In the end I did, in August 2003. I remember getting off the plane in Chicago, and I was stunned. As much as I had grown to dislike America over the years, I was still under the vague impression that things looked a certain way there. To my shock, the O'Hare airport was stuffy and dirty. The people were rude and every other person was horribly overweight. The toilets smelled. Everything looked old and worn. I spent a month traveling in different cities around the US: Chicago, Kansas City, St Louis, Cleveland, New York City and Washington D.C. (I have a picture of myself in front of the White House, making insulting gestures at George W. Bush). Overall, I met a lot of wonderful people and saw a lot of beautiful things. But nothing had fully prepared me to face the pot-holed roads, the buildings that desperately needed fixing, the homeless people, the consumerist mania and the income- and race-based segregation, in pretty much every single place I visited. It was only then that I fully realized that the greatest country in the world was also internally troubled and divided. The United States of America was just like any other country. It seemed to me that it had just done a lot of extra foot-work to look a certain way to the outsiders, to the ones who had no access to its realities.


Since I moved to the US almost two years ago I have learned a lot, but there is still so much for me to learn. I have become increasingly curious about this country's history, and have spent the past couple of weeks learning about the American Civil War (that wonderful Ken Burns documentary series has been playing on PBS). It has occurred to me that in the past I saw America as a foreign country only. The US acted very visibly and aggressively in the complicated framework of states, but I had no idea what its internal workings were. To a foreigner, it almost seemed as if it had no internal workings at all. It seemed as if its outside was all that there was. These days, every day I learn something new about those internal workings. Every day I try to understand the current political discussion, only to realize that I have to go way back to get a glimpse of the process that got us where we are now. I have come to understand that America has a fascinating, deeply divided, rich and multi-layered internal history. It is a crying shame that foreigners in general don't know much about it. As much as Europeans in particular bash Americans for their lack of general knowledge, the history of the United States is largely hidden from those outside its borders. A huge part of me feels ashamed of that silly, glorified image I had of the US as a child, but I am equally embarrased of my ignorant, hate-filled rantings later on in life.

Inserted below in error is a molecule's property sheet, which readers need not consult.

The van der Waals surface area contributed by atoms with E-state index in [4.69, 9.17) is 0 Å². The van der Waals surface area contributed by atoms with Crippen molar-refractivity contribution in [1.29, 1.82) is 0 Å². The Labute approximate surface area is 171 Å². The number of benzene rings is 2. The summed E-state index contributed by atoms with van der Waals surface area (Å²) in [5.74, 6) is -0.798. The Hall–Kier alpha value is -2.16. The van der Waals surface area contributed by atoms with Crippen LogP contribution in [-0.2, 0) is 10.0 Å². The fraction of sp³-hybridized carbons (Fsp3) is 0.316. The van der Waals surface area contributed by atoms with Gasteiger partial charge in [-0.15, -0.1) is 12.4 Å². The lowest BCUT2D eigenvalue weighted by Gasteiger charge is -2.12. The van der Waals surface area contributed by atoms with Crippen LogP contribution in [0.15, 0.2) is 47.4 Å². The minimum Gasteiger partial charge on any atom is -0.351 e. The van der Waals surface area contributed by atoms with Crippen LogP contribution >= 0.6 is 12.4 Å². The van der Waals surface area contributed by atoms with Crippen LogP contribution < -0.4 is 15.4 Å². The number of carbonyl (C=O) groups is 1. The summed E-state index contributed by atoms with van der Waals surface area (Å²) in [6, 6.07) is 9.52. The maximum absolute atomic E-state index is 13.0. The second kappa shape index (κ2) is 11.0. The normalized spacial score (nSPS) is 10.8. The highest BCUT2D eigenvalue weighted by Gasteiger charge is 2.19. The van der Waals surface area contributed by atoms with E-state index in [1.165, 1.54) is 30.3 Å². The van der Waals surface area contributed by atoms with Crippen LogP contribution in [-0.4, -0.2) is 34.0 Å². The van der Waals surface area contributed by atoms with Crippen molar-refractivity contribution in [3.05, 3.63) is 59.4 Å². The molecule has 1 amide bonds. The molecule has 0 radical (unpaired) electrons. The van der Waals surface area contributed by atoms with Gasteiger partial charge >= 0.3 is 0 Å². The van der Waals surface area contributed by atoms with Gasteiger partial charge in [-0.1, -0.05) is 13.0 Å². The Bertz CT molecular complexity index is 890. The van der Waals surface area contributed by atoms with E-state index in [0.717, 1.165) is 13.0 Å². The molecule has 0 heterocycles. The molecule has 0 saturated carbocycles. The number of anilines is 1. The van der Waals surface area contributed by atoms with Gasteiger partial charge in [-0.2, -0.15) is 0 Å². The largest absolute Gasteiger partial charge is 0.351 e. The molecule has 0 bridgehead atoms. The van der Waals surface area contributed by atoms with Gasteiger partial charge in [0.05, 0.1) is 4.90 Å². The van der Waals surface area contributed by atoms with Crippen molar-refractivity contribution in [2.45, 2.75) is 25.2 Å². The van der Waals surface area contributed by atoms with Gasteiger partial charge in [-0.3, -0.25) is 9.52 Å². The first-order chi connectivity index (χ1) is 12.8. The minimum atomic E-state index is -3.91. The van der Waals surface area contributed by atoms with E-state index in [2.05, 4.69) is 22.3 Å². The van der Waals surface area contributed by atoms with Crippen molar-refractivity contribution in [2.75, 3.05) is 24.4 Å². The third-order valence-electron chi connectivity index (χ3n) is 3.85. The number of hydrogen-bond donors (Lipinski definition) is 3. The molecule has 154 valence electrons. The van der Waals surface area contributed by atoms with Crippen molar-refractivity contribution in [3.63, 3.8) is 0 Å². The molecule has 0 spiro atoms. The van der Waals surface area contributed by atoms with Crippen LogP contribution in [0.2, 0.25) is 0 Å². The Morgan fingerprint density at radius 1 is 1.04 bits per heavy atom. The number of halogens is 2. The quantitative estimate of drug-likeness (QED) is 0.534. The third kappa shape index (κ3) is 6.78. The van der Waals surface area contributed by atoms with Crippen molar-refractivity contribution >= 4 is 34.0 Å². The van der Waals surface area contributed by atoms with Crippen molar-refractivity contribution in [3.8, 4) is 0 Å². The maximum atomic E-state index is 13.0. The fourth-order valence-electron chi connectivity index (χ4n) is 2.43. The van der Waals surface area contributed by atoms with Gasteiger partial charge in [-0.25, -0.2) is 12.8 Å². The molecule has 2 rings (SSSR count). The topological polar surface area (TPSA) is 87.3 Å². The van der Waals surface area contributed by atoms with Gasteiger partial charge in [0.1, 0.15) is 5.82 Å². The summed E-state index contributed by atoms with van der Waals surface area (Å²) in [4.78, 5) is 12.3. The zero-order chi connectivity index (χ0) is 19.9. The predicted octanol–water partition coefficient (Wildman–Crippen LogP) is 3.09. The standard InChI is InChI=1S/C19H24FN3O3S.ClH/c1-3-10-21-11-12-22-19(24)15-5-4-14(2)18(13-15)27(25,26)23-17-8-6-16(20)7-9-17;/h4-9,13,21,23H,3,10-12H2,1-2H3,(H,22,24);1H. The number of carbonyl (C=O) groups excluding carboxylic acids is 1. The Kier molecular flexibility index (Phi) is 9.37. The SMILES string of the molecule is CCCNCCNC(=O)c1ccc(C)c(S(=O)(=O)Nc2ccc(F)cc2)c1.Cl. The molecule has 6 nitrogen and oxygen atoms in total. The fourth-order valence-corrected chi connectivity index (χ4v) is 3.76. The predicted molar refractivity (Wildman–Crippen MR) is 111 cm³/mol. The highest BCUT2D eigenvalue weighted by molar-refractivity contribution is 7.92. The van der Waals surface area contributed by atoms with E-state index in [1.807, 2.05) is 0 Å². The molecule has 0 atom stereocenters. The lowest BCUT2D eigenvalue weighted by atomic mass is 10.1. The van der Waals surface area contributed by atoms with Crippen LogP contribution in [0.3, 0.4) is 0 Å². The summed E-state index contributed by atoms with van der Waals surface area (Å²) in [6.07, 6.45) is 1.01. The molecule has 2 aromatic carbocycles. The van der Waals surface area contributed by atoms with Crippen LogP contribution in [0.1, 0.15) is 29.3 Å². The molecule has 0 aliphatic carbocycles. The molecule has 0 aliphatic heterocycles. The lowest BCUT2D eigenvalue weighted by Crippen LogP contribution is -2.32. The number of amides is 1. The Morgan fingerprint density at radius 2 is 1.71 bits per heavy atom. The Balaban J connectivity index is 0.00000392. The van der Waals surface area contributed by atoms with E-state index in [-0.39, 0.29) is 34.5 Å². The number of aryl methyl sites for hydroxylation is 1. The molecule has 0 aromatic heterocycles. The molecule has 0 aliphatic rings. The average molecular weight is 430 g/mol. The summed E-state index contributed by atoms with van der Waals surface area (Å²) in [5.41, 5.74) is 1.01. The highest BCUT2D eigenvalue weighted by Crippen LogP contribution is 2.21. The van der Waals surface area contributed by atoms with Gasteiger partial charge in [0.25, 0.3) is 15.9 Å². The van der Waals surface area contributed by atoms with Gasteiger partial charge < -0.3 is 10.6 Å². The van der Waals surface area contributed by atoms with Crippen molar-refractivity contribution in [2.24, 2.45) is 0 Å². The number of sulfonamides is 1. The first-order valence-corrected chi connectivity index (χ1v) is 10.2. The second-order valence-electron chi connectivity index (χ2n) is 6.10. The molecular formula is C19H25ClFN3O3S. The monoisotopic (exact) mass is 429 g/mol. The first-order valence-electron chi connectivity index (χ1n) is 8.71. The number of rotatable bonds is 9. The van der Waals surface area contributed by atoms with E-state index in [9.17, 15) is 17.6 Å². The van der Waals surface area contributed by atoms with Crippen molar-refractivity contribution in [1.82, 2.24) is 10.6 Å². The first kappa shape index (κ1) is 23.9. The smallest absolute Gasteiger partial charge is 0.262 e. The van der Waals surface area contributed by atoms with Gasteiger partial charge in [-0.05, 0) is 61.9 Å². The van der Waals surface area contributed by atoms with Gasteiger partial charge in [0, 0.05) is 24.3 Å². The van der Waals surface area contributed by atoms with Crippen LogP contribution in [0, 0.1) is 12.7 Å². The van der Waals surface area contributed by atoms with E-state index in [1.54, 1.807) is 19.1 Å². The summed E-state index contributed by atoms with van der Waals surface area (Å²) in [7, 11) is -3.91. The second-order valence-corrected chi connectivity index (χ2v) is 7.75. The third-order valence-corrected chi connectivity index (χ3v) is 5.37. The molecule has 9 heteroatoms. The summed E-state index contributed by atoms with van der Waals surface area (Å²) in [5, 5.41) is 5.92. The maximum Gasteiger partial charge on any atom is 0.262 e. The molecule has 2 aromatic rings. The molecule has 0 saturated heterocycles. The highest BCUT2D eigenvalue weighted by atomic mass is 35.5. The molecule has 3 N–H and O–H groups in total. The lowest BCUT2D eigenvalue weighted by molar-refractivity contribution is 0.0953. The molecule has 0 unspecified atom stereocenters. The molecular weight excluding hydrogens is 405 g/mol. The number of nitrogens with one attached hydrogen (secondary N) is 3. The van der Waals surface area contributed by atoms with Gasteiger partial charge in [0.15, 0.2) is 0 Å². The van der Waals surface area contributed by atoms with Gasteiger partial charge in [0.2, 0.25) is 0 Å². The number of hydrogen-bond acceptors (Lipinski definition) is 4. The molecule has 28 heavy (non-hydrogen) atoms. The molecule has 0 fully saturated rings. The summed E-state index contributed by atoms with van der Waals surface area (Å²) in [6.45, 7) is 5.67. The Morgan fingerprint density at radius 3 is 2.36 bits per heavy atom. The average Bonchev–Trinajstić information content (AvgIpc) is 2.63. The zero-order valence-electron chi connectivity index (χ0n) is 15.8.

But let's get back to where I started this post. I eventually got my first ever pair of Levi's when I was 14. They were my sister's old, faded-black 501s. When I grew out of them, I made them into cut-offs. I wore those cut-offs to my first ever music festival when I was 16. I saw Aerosmith.


I thrifted these Levi's jeans at Salvation Army recently. In the memory of the good old days, I made them into cut-offs. The pink hoodie is also thrifted. The boots are by John Fluevog and Lynn made the bracelet. I think the tights might be from Urban Outfitters.